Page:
The Other Thing Chickens Produce
Dear listeners, we’ve been talking about chickens for a while now, and I feel like we know each other. I’m finally comfortable enough to have this discussion with you.
Any new creature that enters your life brings with it its own unique forms of poop. When my wife and I first got a dog, we would delightedly email or call each other to report his bowel habits. “He’s been eating rocks again. It looks like cookie dough ice cream,” I’d say. Then we’d laugh hysterically about how we HAD to talk about poop. It was for his health. The dog walker notebook became a daily log of hilarity.
Kids are the same way. Not that the dog walker is chronicling the poops of children, though I suppose it’s possible. But poop is a window into the inner workings of little creatures who can’t tell you when they feel bad. Sometimes it’s subtle. Sometimes they have a blowout in a restaurant so bad that it shoots out the back of their pants. Not that I know about this. I wasn’t so easy to gross out to begin with (unless you count the time my dad rented Blood Feast to watch while we ate Thanksgiving dinner), and having a kid has made me so numb to bodily horrors that I sometimes think I could eat a sandwich while changing a diaper and not be bothered. It would be hard in terms of not having enough hands, but not as much in terms of yucko. I have read that revulsion to bodily functions is a manifestation of a fear of one’s mortality. I must be ready to die.
So the chickens came into a home where poop is just something that happens. Chickens mix it up by actually expelling something that is both pee and poop, in a way. It’s like poop in form, but pee in chemistry. Luckily, when they are cute little chicks, their poops are also very cute. What makes it even better is that when they’re really small, they do a little dance before it happens. One day I walked in, and one of our chicks stuck her wings out and started wiggling her butt, and I thought, “She’s practicing laying an egg, how adorable,” and then a turd shot out. “Oh,” I said. I then came to enjoy catching the poop-egg dance, because it was still very cute, and at this point, it didn’t really smell at all, and was so small as to not really be a big deal.
However, there comes a time when a child’s poop goes from weird scrambled egg thing to a smaller version of adult dung, which, while lesser in size, packs all the stink of its larger counterpart. I knew this was bound to happen to with the chickens some day. And when it did happen, I was leaning over the brooder. That whole “pee in the poop” thing makes it smell nice and ammonia-y. I had smelled this smell before. One time my friend’s boss took us out to dinner in Chinatown. As we were leaving the restaurant, there was one of those old-timey shop scales in the trash on the curb. “I can’t believe they’re throwing that out,” I said. I grabbed it and threw it in the trunk of my car. When I got into the car, I smelled something awful. “Man, something stinks around here,” I said.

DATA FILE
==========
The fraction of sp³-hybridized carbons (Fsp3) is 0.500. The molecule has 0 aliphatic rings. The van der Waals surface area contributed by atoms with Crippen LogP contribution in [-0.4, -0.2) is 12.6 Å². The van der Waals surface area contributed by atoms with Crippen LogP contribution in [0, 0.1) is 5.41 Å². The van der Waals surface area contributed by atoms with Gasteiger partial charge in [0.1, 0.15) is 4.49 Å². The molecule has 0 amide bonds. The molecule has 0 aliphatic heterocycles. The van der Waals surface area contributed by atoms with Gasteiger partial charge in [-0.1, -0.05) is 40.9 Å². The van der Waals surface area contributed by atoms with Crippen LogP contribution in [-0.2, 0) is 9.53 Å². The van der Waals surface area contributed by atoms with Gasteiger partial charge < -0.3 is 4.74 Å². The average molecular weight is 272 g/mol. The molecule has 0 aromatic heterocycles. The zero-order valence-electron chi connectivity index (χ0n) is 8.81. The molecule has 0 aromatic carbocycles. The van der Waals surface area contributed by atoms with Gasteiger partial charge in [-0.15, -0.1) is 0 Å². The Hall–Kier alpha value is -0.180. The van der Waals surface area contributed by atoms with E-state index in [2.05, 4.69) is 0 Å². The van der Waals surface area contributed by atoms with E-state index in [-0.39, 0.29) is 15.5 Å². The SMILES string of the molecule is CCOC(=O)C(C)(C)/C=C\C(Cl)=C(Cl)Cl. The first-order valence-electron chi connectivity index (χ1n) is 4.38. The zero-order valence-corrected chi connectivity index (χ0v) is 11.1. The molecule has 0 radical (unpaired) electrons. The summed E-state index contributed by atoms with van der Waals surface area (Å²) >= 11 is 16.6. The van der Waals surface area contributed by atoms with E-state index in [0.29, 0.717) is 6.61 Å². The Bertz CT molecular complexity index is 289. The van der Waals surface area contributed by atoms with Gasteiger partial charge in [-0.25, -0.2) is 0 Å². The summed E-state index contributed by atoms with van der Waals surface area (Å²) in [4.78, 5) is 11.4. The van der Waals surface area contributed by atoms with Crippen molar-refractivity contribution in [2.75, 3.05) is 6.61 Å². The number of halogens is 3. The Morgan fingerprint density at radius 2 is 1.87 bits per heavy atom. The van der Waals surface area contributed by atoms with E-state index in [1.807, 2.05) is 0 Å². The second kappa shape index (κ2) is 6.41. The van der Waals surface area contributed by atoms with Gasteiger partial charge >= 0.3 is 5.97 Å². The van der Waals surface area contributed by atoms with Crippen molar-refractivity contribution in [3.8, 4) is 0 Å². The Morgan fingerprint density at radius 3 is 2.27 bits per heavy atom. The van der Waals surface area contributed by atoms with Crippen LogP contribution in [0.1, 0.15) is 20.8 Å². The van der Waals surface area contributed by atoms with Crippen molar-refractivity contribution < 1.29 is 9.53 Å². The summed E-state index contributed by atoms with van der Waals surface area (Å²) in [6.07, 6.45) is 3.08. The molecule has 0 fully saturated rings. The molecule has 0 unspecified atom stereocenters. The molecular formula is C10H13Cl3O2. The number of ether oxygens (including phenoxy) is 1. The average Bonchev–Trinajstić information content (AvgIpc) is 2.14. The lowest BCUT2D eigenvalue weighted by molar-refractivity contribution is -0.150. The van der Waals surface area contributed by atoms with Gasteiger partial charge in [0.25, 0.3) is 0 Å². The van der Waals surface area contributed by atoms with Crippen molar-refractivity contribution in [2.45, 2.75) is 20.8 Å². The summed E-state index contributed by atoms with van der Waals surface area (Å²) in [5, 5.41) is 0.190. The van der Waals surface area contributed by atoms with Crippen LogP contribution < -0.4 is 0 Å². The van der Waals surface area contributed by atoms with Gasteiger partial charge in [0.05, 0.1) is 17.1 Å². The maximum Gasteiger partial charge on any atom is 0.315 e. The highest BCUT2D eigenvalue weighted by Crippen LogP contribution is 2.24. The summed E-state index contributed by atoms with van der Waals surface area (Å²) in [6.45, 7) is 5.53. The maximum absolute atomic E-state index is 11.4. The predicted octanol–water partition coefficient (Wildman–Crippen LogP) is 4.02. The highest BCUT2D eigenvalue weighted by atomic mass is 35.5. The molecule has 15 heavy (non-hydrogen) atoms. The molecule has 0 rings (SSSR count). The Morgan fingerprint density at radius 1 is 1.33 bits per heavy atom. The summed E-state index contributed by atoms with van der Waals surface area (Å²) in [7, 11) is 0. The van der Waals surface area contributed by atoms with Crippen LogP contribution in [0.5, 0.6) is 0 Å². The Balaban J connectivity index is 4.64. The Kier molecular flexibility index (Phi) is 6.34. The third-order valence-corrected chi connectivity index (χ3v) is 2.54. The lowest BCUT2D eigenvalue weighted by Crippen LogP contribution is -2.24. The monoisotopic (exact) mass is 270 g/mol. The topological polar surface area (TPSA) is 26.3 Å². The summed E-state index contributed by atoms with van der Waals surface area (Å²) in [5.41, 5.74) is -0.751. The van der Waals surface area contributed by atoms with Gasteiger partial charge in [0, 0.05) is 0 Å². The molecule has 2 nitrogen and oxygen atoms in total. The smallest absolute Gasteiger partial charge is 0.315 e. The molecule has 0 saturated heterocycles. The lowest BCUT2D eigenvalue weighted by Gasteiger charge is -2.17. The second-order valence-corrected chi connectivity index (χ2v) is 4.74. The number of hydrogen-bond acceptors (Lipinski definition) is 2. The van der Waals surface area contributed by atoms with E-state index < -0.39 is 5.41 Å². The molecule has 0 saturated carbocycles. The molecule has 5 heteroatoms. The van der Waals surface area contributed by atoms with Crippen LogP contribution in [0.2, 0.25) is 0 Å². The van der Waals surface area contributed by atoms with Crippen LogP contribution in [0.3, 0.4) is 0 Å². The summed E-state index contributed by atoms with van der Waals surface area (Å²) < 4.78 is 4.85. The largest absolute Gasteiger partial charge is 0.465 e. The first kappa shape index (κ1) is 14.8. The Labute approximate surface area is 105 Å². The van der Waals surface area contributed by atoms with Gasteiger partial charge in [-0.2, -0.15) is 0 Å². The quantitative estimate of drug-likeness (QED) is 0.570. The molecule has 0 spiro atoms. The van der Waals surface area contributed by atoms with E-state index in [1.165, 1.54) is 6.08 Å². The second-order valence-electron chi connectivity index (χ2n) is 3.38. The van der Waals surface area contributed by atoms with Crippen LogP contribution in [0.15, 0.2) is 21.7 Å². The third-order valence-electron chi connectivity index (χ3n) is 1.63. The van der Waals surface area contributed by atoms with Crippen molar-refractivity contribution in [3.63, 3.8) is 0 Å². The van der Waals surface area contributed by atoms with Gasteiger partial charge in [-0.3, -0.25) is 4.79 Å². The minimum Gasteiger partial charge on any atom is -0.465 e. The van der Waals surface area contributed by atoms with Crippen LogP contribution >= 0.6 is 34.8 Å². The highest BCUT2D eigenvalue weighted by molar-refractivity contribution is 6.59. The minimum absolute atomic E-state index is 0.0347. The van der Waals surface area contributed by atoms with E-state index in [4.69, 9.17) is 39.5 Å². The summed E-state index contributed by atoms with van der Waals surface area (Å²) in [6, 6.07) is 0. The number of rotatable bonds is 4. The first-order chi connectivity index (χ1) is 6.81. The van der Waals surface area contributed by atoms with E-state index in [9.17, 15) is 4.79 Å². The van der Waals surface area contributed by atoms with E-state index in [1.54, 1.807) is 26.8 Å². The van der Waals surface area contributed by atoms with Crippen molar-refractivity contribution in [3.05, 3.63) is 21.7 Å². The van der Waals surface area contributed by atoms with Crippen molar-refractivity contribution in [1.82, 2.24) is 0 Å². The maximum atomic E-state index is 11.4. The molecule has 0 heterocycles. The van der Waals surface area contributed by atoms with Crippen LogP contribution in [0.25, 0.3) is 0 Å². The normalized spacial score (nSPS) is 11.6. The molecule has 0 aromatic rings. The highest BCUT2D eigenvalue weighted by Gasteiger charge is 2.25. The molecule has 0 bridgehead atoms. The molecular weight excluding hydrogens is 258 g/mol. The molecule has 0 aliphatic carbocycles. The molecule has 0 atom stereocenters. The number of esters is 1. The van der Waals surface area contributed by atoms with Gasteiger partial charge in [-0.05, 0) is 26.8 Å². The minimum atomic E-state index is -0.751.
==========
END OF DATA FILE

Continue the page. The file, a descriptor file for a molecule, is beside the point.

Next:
“Oh God,” said my friend’s boss. “It’s chicken crap. Your gloves. It’s chicken crap.” I smelled my gloves to confirm her accusations. I should not have done that. The scale came from a butcher, and was covered in chicken leavings. Some of the very same chicken leavings that were now on my gloves. I could at least wash those. The scale got hidden in the bushes in front of my friend’s apartment building. So anyway, in large doses, this is not a good smell.
In small doses it’s not so hot either, but it’s manageable.
If you keep on top of coop cleanliness, it’s not that big a deal. Each morning I cover last night’s “productions” with some new pine shavings, and then once a week I clean it all out. What I take out of the coop goes into a pile to mellow out for a while. Chicken poop is a fantastic fertilizer, but it seems it’s even too potent for nature at first. After about a year it’s ready to go into the garden. So I have a regular compost pile, and a dedicated chicken one. I haven’t even had the chickens for a year at this point, so I won’t be using their “handiwork” in the garden this summer, but soon enough they’ll be helping us with food that isn’t eggs.
Another angle to all this is that as the chickens grow, so do the poops. Sometimes I’d think the birds got bigger, but it can be hard to tell. I’m not out there with a measuring tape charting their growth, and sometimes a size change sneaks up on you. But then I’d open the coop, and it would be obvious. A small growth in outer size can sometimes make a large change intestinally. It makes me very glad that people chart their children’s growth by height and not other means. You really don’t want to look in the closet and find that measurement written on the door jamb. Or maybe you do. Just keep me out of it.